In terms of people management, Josh Adams found that the required level of planning was more significant than he anticipated. "The biggest challenge is that you just can't do anything that you're used to doing. You have to plan everything, including meals. We couldn't have a food service because we couldn't ensure an environment where we could feed everybody safely. So workers had to bring their meals and social distance while eating." Additionally, with a limited crew, Josh stated that he would add a day to the load in process in future concerts and plan to use even more space between technical crew stations.
As for taking temperature for crew members, Dr. Osgood said, "as far as using temp of 100.0 - temp guidelines vary state to state, I would use oral temp of 99.5 as a cutoff which some states have done, this was the cutoff for temp used in the original studies coming out of China. I would also advise caution with those forehead gun thermometers for people working outdoors in the sun, which will give you false fevers." Some states do allow a "cool off period," giving the worker a chance to re-test in the case of a false fever. Check your local guidelines as they vary from state to state.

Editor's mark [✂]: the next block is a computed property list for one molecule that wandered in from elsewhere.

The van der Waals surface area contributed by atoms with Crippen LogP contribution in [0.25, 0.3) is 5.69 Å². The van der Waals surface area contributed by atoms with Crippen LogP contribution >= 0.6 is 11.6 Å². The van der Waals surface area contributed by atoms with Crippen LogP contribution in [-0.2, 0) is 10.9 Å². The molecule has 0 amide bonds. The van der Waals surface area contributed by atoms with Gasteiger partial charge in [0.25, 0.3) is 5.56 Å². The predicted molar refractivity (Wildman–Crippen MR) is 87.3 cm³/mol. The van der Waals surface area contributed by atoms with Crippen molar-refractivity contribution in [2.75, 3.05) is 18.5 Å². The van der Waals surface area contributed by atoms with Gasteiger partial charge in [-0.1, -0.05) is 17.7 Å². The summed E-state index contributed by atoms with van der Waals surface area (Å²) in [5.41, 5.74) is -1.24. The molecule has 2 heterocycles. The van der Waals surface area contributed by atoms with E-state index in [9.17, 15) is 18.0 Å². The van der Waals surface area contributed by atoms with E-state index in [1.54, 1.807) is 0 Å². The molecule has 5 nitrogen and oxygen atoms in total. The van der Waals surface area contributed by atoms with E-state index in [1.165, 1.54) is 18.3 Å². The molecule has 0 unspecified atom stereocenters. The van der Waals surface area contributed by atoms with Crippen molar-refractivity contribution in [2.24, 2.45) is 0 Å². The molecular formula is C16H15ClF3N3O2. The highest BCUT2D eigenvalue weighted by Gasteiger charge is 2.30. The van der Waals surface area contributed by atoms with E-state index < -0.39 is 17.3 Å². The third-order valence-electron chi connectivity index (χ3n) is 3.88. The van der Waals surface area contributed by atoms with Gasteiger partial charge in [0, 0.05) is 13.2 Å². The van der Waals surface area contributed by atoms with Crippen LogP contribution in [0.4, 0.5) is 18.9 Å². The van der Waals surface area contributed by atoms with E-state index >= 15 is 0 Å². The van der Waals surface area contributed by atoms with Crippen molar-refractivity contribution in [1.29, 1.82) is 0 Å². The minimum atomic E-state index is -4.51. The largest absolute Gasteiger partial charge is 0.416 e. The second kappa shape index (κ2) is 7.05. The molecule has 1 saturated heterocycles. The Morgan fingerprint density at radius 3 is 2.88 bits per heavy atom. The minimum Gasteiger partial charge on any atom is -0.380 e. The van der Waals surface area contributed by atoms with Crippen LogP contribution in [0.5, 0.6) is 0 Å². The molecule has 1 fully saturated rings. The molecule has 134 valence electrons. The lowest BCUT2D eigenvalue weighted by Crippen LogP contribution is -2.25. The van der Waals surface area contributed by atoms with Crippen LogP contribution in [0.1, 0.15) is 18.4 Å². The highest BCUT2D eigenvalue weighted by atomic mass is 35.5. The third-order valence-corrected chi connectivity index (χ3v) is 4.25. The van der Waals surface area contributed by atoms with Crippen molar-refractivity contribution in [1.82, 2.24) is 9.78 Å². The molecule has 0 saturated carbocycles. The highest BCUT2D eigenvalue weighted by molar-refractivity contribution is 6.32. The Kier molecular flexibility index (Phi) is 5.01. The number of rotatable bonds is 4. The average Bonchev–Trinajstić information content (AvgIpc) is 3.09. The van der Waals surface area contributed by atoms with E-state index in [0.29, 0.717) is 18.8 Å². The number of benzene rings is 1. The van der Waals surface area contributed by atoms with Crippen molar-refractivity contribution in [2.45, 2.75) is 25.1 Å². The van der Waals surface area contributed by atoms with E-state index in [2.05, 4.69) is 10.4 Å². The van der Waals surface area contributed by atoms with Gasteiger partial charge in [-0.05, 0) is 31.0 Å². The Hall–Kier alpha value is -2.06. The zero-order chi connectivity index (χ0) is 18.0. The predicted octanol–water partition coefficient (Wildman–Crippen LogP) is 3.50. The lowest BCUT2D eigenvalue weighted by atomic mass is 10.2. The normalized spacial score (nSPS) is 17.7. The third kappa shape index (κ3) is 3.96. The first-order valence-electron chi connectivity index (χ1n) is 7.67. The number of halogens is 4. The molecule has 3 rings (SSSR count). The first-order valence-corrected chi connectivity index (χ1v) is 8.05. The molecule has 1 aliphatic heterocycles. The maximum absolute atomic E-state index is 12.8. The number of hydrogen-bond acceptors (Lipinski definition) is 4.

Mindpool demonstrated entertainment production could happen while closely observing the CDC guidelines for preventive COVID19. Caution is still needed to ensure performer and crew safety as the CDC recommendations are there to minimize the risk of transmission, but not eliminate it. Crew members can always be asymptomatic and be within the infective window; thus, not all risk can be minimized. Proper planning is essential. Reducing exposure between crew groups through pre-production planning and project management is a crucial component of risk mitigation. Ensuring that crew members follow safety protocols is where thoughtful leadership will set the example. Our goal in the production industry is to provide quality production and entertainment to an audience starving for art in the time of this pandemic. It is our responsibility to produce that art safely to all those involved.